Specifically dealing with the use of the evidence unconstitutionally seized, the Court concluded: "If letters and private documents can thus be seized and held and used in evidence against a citizen accused of an offense, the protection of the Fourth Amendment declaring his right to be secure against such searches and seizures is of no value, and, so far as those thus placed are concerned, might as well be stricken from the Constitution..."

See Also: Landmark Case, Civil Rights Rulings (Circa 1960's)
* Click here to understand what those numbers mean

This history behind the landmark decision in Mapp v. Ohio (1961) is as follows: Police officers in Cleveland requested admission to enter a home to look for a fugitive who was allegedly hiding there. The police had also received information that a large amount of policy paraphernalia was hidden in the house. So, without a warrant, the police officers forced their way into the house, found obscene materials, and convicted Dolree Mapp in the state courts of possessing these obscene materials even after an admittedly illegal police search of her home for a fugitive. Mapp appealed her conviction on the basis of freedom of expression.

The case was brought to the Supreme Court which asked: Is evidence obtained in violation of the search and seizure provisions of the Fourth Amendment admissible in a state court? That was the question presented in the case. In other words, were the materials which were confiscated protected by the first amendment?

In a 6-3 decision, the Courts answered: No. Evidence obtained in violation of the provisions in the Fourth Amendment is not admissible in a state court. Basically, the Court brushed aside the First Amendment issue, and declared that "all evidence obtained by searches and seizures in violation of the Constitution is, by the Fourth Amendment, inadmissible in a state court."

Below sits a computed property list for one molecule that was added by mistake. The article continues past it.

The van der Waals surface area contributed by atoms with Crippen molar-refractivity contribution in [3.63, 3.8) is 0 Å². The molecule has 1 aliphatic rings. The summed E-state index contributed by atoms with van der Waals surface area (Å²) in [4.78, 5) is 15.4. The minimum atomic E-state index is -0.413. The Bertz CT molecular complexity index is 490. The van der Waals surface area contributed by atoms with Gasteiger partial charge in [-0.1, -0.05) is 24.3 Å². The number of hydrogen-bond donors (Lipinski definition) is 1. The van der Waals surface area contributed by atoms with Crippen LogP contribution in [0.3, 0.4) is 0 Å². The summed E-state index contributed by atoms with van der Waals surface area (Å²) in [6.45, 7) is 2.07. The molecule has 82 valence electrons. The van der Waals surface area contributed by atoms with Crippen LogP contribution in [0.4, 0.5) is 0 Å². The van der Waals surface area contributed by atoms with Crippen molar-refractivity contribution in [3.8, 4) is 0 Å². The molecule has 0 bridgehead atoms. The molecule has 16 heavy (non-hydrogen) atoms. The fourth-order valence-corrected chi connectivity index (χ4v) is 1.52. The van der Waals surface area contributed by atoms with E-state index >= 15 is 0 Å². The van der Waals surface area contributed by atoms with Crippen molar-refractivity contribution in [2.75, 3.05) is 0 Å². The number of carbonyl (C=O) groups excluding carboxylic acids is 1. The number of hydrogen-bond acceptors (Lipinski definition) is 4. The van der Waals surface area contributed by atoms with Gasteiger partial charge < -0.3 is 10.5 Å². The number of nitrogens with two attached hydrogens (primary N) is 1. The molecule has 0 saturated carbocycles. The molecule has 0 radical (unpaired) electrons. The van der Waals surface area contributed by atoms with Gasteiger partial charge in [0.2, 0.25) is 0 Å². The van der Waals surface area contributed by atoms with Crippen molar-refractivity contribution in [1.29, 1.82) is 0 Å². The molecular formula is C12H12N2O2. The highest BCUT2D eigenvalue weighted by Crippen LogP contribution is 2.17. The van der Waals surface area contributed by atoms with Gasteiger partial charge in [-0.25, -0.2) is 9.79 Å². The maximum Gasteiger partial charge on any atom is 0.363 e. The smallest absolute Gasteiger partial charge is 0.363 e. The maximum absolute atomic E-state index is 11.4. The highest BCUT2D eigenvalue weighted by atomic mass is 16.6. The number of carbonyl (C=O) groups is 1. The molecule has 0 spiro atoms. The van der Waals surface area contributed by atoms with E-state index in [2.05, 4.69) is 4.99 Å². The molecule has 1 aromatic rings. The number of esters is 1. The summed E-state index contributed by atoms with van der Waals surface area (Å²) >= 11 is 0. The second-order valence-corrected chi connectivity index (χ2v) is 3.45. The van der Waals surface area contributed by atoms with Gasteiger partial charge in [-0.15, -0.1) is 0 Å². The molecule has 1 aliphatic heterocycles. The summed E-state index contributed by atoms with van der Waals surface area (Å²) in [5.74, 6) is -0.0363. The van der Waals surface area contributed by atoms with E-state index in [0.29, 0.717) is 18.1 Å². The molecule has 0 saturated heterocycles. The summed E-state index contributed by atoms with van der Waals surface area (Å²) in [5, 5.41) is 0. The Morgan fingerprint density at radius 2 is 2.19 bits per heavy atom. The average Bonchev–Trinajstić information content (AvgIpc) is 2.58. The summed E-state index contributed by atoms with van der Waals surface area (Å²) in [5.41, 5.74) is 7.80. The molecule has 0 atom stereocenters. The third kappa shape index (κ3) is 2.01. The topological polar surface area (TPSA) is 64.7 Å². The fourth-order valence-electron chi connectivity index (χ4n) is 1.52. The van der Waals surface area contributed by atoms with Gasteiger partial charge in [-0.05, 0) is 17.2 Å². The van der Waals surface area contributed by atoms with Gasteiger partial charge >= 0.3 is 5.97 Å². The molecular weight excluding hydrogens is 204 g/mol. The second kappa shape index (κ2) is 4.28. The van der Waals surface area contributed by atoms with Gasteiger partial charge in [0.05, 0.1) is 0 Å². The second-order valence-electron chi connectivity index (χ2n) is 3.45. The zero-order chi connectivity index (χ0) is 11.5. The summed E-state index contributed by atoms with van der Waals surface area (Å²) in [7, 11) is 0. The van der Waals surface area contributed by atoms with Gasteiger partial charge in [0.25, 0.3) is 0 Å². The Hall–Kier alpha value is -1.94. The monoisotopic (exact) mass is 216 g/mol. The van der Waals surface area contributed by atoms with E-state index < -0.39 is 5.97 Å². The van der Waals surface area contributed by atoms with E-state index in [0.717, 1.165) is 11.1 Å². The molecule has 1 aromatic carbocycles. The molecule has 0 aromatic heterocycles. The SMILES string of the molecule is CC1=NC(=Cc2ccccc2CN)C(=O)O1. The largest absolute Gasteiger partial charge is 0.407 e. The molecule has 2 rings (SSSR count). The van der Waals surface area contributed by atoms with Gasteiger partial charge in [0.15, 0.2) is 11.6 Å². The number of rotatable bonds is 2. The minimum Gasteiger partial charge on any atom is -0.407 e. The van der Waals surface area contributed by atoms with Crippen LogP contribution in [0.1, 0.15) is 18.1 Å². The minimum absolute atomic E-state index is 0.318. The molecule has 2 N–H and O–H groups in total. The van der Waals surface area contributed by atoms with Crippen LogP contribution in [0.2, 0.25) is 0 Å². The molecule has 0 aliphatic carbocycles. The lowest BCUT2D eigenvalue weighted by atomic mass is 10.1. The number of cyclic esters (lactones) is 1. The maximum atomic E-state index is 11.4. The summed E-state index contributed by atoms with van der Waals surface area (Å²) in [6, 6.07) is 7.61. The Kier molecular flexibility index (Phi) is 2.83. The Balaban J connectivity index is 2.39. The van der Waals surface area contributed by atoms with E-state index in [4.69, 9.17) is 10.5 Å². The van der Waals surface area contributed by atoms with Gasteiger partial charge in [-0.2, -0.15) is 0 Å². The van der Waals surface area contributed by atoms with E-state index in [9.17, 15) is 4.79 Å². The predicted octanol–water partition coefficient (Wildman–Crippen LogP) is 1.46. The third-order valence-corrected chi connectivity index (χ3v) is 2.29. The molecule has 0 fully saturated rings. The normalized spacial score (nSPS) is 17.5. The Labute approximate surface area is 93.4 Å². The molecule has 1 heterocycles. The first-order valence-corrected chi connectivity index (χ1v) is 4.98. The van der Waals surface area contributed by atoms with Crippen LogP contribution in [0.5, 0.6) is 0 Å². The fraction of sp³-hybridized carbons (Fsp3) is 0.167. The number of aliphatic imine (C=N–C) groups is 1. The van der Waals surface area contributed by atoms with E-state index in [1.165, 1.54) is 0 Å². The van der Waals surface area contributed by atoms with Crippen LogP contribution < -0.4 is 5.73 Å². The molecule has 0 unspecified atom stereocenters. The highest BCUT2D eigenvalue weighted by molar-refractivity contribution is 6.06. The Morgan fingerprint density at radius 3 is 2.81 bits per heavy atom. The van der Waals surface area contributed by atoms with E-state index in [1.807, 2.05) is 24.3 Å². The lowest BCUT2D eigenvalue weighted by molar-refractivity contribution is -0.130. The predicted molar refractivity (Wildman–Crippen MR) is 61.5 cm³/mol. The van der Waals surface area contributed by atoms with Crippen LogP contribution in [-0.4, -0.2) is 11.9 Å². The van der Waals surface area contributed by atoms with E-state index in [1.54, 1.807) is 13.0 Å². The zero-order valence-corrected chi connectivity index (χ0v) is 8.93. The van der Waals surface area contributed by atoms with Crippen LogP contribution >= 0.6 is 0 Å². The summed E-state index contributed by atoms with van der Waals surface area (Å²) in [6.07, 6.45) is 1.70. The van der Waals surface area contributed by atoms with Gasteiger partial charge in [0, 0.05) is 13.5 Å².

The Supreme Court reasoned that Mapp had been convicted on the basis of illegally obtained evidence, hence the conviction is not admissible. The Court believed that since the Fourth Amendment's right of privacy has been declared enforceable against the states through the Due Process Clause of the Fourteenth Amendment, it is enforceable against them by the same sanction of exclusion as is used against the Federal Government. Therefore, all evidence obtained by searches and seizures in violation of the Constitution is, by that same authority, inadmissible in a state court.

This was also, a landmark decision by the Supreme Court. It was also a very historic and controversial decision. Consequently, the Wolf v. Colorado (1949) decision was overruled, and reversed. Another consequence was that now the Fourth Amendment's right of privacy has been declared enforceable against the states through the Due Process Clause of the Fourteenth Amendment. It also placed the requirement of excluding illegally obtained evidence from the courts at all different levels of the government. It also caused the Court to figure out how to determine how and when to apply this exclusionary rule.

Sources:http://oyez.nwu.edu/cases/cases.cgi and notes from Government class.